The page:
I also neglected to send off my request for Elizabeth's death certificate last week.  I just got too busy.  However, I'm glad I waited because it occurred to me that I had requested a bunch of vital records from South Dakota several months ago.  Even though Elizabeth's wasn't one of them, I did recall receiving a refund check from the South Dakota Department of Health (which I never cashed) for one record they couldn't find.  Ah ha!  So instead of mailing a payment to them, I just returned their check with my request for her certificate.  We'll see if that flies.  I hope it does;  the check is void after August 8!  Timing is everything, I suppose.  Five check marks for me.

My list for this week is not nearly as demanding (I'm taking some leeway with the definition of that term) as it was last week; two things that are always on my list and one thing that could take me 5 minutes or it could take me 5 weeks:
  1. Read 2 Casefile Clues.
  2. Blog more than once.
  3. Explore the universe for my 2nd great grandfather's obituary.  (I only have a month and year of his death and no location, which is why I have no idea how long it might take to find it).
So technically I got five check marks for the week.  It's still progress, and I'll take it wherever I can get it at this point.


Sunday, July 17, 2011

Sunday's Obituary - James W. Laudick

James W. Laudick

Oldenburg, Ind. - Services for James W. Laudick, 47, Oldenburg, a bookkeeper for the Oldenburg Garage, will be held at 10:30 a.m. Wednesday in the Holy Family Catholic Church with burial in the church cemetery.  He died Saturday in his home.  Friends may call at the Myers Funeral Home at Batesville after 3 p.m. Tuesday.

Indianapolis Star, Indianapolis, Indiana, 20 September 1971, p. 31.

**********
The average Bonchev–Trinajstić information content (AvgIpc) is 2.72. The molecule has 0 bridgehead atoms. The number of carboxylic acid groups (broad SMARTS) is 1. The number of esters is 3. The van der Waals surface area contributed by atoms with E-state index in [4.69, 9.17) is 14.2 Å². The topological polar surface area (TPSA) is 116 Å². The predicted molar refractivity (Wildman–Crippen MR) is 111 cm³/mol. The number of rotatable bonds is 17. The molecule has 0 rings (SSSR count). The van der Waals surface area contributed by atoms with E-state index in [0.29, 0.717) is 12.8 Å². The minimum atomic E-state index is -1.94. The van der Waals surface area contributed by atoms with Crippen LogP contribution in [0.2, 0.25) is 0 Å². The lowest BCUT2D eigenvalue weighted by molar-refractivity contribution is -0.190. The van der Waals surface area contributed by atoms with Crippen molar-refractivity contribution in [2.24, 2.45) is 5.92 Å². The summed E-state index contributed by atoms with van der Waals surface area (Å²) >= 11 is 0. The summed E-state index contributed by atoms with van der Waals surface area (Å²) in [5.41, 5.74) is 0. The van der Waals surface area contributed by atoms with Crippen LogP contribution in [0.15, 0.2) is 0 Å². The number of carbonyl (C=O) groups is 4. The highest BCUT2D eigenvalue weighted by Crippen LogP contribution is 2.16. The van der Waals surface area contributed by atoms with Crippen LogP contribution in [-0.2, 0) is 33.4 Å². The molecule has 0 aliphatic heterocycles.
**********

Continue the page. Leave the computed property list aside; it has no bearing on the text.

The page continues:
*When I received my great grandfather's obituary, I got a big chunk of the page from the newspaper.  The Indianapolis Star obituaries have not been digitized, so I figured I would go ahead and share with everyone, in case someone was looking.

Additional obituaries are on the page, but they are incomplete or illegible.  They include:
Mrs. Ana Covrea
Ernest E. Asa
William Ferguson
Mrs. Lenna Merrick
Harry Idlewine
Henry Holthusen (NY)
Dr. Christopher.B. Stuart (IL)

I will be happy to send a scanned image to anyone who would like a copy.  Just shoot me an email (see my "About Me" page).

Sunday, July 10, 2011

Genealogy Success Team - Week 8

When we first began our Success Team, I had high hopes, sure ... but I never thought it would help me keep my in-basket under control!  I suppose keeping my focus on my goals has either (1) kept me from filling my in-basket with stuff that I've collected during my GeneaADD-frenzied searches, or (2) given me more time to deal with the stuff that in the in-basket.  Either way ... I'd call it winning!

Here are my goals from last week:

  1. Read at least 2 back issues of Casefile Clues.
  2. Add at least 10 new links to my website.  
  3. Add more web resources to research checklist (as appropriate) from my ongoing list.
  4. Do a lookup for Laura's ancestor.
  5. Blog more than once.

Here are my results:

  1. I did better than 2 ... I read 3!